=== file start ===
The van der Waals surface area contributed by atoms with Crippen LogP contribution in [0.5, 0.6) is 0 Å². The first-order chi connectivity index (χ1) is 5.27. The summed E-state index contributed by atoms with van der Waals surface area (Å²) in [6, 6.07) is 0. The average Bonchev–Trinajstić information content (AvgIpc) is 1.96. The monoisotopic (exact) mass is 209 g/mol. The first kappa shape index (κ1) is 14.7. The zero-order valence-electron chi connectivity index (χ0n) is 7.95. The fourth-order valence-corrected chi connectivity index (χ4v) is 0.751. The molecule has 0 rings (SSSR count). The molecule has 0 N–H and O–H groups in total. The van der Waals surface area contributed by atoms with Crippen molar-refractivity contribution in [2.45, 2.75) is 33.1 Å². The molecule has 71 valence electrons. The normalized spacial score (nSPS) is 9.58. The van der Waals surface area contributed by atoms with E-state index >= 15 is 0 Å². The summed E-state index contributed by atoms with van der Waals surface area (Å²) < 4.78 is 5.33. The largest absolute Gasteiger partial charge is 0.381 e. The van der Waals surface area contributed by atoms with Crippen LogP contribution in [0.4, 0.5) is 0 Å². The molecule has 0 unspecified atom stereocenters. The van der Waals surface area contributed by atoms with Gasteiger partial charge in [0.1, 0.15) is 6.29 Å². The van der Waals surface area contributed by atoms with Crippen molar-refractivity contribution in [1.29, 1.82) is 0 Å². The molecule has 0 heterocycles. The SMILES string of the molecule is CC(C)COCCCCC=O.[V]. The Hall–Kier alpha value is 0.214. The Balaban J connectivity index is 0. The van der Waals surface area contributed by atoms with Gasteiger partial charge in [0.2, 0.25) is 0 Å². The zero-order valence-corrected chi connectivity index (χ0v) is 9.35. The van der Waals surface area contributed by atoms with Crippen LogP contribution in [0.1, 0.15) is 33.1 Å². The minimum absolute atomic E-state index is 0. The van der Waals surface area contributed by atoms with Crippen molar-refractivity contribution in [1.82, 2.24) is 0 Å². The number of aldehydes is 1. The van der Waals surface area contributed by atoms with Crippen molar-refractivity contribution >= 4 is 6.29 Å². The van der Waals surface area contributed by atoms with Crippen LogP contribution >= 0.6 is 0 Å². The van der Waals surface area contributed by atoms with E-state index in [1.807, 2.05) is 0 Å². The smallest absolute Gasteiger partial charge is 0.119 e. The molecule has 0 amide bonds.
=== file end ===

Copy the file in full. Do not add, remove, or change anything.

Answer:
The van der Waals surface area contributed by atoms with Crippen LogP contribution in [0.5, 0.6) is 0 Å². The first-order chi connectivity index (χ1) is 5.27. The summed E-state index contributed by atoms with van der Waals surface area (Å²) in [6, 6.07) is 0. The average Bonchev–Trinajstić information content (AvgIpc) is 1.96. The monoisotopic (exact) mass is 209 g/mol. The first kappa shape index (κ1) is 14.7. The zero-order valence-electron chi connectivity index (χ0n) is 7.95. The fourth-order valence-corrected chi connectivity index (χ4v) is 0.751. The molecule has 0 rings (SSSR count). The molecule has 0 N–H and O–H groups in total. The van der Waals surface area contributed by atoms with Crippen molar-refractivity contribution in [2.45, 2.75) is 33.1 Å². The molecule has 71 valence electrons. The normalized spacial score (nSPS) is 9.58. The van der Waals surface area contributed by atoms with E-state index >= 15 is 0 Å². The summed E-state index contributed by atoms with van der Waals surface area (Å²) < 4.78 is 5.33. The largest absolute Gasteiger partial charge is 0.381 e. The van der Waals surface area contributed by atoms with Crippen LogP contribution in [0.4, 0.5) is 0 Å². The molecule has 0 unspecified atom stereocenters. The van der Waals surface area contributed by atoms with Gasteiger partial charge in [0.1, 0.15) is 6.29 Å². The van der Waals surface area contributed by atoms with Crippen molar-refractivity contribution in [1.29, 1.82) is 0 Å². The molecule has 0 heterocycles. The SMILES string of the molecule is CC(C)COCCCCC=O.[V]. The Hall–Kier alpha value is 0.214. The Balaban J connectivity index is 0. The van der Waals surface area contributed by atoms with Gasteiger partial charge in [0.2, 0.25) is 0 Å². The zero-order valence-corrected chi connectivity index (χ0v) is 9.35. The van der Waals surface area contributed by atoms with Crippen LogP contribution in [0.1, 0.15) is 33.1 Å². The minimum absolute atomic E-state index is 0. The van der Waals surface area contributed by atoms with Crippen molar-refractivity contribution in [1.82, 2.24) is 0 Å². The number of aldehydes is 1. The van der Waals surface area contributed by atoms with Crippen molar-refractivity contribution >= 4 is 6.29 Å². The van der Waals surface area contributed by atoms with Crippen LogP contribution >= 0.6 is 0 Å². The van der Waals surface area contributed by atoms with E-state index in [1.807, 2.05) is 0 Å². The smallest absolute Gasteiger partial charge is 0.119 e. The molecule has 0 amide bonds.